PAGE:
Political turmoil has plagued Italy, the world’s third-biggest debtor after the U.S. and Japan, throughout the euro financial crisis.

Snap Elections

Snap elections would have to be called by Napolitano, who was cited today by Ansa as saying in Naples he would first seek a solution that allows the legislature to continue. Parliament was split into four main blocs by inconclusive elections in February and was reduced to nearly two months of gridlock until Letta and Berlusconi set aside their rivalries to form their makeshift alliance.

Letta is scheduled to speak at a charity event in Rome today at about 5 p.m. and may appear on a news program on state-broadcaster RAI after his meeting with Napolitano, a government spokeswoman said.

Political turmoil has plagued Italy, the world’s third-biggest debtor after the U.S. and Japan, throughout the euro financial crisis. Markets have calmed since European Central Bank President Mario Draghi’s July 2012 promise to protect the single currency.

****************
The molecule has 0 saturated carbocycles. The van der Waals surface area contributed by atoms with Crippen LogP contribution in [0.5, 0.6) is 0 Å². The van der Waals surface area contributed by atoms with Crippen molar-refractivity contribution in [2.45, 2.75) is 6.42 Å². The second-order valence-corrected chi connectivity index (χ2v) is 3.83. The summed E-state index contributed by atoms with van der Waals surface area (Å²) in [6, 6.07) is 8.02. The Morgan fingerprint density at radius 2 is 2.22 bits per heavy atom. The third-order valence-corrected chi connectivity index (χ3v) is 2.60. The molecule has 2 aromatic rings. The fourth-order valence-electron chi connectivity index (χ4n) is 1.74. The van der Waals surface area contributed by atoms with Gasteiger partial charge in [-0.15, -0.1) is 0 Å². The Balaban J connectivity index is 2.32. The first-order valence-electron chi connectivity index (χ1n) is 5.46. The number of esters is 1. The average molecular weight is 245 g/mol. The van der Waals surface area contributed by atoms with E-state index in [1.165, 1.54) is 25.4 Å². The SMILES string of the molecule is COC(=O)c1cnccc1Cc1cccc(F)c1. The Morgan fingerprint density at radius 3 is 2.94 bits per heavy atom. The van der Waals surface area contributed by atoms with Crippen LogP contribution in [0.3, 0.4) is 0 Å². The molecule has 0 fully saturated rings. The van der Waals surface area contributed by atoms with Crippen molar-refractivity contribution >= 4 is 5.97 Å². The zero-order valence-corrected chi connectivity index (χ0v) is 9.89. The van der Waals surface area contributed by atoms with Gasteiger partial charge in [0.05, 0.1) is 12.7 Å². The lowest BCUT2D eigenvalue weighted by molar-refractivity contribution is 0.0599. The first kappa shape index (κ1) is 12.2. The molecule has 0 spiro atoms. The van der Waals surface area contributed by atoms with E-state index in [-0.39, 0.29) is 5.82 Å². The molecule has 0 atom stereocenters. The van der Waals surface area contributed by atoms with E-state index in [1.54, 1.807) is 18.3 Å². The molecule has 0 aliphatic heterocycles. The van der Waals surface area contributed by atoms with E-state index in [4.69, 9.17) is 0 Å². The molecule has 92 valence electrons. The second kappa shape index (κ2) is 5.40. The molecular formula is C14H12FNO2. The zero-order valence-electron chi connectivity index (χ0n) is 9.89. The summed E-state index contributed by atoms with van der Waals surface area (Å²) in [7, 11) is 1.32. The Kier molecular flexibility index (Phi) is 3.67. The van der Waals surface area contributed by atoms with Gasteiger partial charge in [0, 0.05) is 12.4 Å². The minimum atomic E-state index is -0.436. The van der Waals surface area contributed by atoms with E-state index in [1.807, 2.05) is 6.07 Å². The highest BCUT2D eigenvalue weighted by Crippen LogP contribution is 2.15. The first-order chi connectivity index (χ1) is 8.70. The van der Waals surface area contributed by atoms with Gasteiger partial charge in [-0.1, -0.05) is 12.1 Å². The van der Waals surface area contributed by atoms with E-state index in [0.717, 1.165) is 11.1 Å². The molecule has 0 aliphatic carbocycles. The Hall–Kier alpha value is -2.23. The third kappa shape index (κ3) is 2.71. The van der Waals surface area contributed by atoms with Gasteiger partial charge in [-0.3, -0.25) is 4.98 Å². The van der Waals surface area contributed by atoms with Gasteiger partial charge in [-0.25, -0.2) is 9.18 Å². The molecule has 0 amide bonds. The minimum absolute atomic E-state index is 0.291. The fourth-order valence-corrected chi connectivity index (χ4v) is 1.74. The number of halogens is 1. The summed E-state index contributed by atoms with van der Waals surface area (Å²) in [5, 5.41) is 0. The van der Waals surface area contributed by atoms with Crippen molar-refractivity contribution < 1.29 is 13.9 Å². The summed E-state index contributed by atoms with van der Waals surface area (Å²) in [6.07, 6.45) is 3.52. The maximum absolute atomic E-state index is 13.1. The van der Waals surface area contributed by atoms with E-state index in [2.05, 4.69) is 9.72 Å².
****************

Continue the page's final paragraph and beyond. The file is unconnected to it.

Berlusconi, forced out as prime minister in 2011, brought down his successor, Mario Monti, in December 2012. The fragmented parliament elected in February has been incapable of enacting a program to pull Italy from its two-year recession.

Bond Yields

Italian 10-year bond yields have fallen 1.65 percentage points to 4.41 percent since Draghi’s commitment. The country’s economy, which has contracted since the third quarter of 2011, showed signs of continued weakness as industrial production unexpectedly fell in July.

Berlusconi, a three-time ex-premier, precipitated the instability late yesterday by saying he had lost faith in the government and asking the five ministers from People of Liberty, or PDL, to step down. Minutes later, Alfano responded with a statement of his own saying the resignations were en route.

“All the polls tell us we’ll win” the next election, Berlusconi said today in comments broadcast by SkyTG24.

The disintegration of Letta’s parliamentary alliance would put Italy’s economy and its bonds at increased risk. Letta has sought spending cuts to bring the budget deficit this year within the European Union limit of 3 percent of gross domestic product. He was also pushing for cuts to eliminate a planned 1 percentage point increase in the value-added tax scheduled to take place Oct. 1.